THIS duty is absolutely commanded, and much insisted on, in the word of God. Where have we any command in the Bible laid down in stronger terms, and in a more peremptory urgent manner, than the command of giving to the poor? We have the same law in a positive manner laid down in Levit. 25:35, &c. “And if thy brother be waxen poor, and fallen in decay with thee, then thou shalt relieve him; yea, though he be a stranger or a sojourner, that he may live with thee.” And at the conclusion of ver. 38. God enforces it with saving, I am the Lord thy God.
It is mentioned in Scripture, not only as a duty, but a great duty. Indeed it is generally acknowledged to be a duty, to be kind to the needy; but by many it seems not to be looked upon as a duty of great importance. However, it is mentioned in Scripture as one of the greater and more essential duties of religion: Micah 6:8. “He hath showed thee, O man, what is good; and what doth the Lord thy God require of thee, but to do justly, to love mercy, and to walk humbly with thy God?” Here to love mercy is mentioned as one of the three great things that are the sum of all religion. So it is mentioned by the apostle James, as one of the two things wherein pure and undefiled religion consists: James 1:27. “Pure religion, and undefiled, before God and the Father, is this, To visit the fatherless and widows in their affliction, and to keep himself unspotted from the world.”
So Christ tells us, it is one of the weightier matters of the law: Matt. 22:23. “Ye have omitted the weightier matters of the law, judgment, mercy, and faith.” The Scriptures again and again teach us, that it is a more weighty and essential thing than the attendance on the outward ordinances of worship: Hos. 6:6. “I desired mercy, and not sacrifice;” Matt. 9:13. and 12:7. I know of scarce any duty which is so much insisted on, so pressed and urged upon us, both in the Old Testament and New, as this duty of charity to the poor.
The reason of the thing strongly obliges to it. It is not only very positively and frequently insisted on by God, but it is most reasonable in itself; and so, on this account, there is reason why God should much insist upon it.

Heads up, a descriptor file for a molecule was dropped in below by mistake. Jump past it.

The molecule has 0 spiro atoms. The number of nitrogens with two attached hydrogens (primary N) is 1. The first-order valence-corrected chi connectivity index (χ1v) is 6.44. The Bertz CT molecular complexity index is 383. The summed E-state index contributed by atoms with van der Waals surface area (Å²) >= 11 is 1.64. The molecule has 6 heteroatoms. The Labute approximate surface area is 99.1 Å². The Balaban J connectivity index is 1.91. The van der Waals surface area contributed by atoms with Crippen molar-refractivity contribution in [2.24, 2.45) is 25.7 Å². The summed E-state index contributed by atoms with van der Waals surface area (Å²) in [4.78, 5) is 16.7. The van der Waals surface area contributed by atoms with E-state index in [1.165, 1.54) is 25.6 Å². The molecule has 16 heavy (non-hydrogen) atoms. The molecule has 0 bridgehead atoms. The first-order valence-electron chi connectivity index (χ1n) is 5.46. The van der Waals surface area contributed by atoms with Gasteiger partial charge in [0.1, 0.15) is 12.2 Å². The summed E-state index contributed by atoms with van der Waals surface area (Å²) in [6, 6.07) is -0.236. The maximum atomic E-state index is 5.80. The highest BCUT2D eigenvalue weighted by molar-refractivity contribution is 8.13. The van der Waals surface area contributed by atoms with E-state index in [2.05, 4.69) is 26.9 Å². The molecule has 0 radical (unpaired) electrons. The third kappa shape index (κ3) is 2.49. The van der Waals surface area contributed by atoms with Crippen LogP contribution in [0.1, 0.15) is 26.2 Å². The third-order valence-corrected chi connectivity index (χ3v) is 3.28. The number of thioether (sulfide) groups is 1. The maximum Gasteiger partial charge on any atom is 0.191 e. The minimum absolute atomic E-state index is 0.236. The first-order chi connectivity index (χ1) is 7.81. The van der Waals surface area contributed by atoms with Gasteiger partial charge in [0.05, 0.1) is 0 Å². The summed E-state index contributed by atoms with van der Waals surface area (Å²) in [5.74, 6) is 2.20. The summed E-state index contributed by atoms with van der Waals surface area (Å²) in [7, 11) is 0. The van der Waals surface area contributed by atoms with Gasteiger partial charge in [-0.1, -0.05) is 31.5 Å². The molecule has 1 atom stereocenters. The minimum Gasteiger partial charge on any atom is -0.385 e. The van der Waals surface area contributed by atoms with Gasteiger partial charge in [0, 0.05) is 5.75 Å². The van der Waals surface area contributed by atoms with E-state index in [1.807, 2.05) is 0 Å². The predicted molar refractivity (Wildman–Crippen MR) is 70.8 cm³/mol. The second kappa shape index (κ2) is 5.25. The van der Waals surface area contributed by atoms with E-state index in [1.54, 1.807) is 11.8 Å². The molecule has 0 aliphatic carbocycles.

1. It is most reasonable, considering the general state and nature of mankind. This is such as renders it most reasonable that we should love our neighbour as ourselves; for men are made in the image of our God, and on this account are worthy of our love. Besides, we are all nearly allied one to another by nature. We have all the same nature, like faculties, like dispositions, like desires of good, like needs, like aversion to misery, and are made of one blood; and we are made to subsist by society and union one with another. God hath made us with such a nature, that we cannot subsist without the help of one another. Mankind in this respect are as the members of the natural body, one cannot subsist alone, without an union with and the help of the rest.
Now, this state of mankind shows how reasonable and suitable it is, that men should love their neighbours; and that we should not look every one at his own things, but every man also at the things of others, Phil. 2:4. A selfish spirit is very unsuitable to the nature and state of mankind. He who is all for himself, and none for his neighbours, deserves to be cut off from the benefit of human society, and to be turned out among wild beasts, to subsist by himself as well as he can. A private niggardly spirit is more suitable for wolves, and other beasts of prey, than for human beings.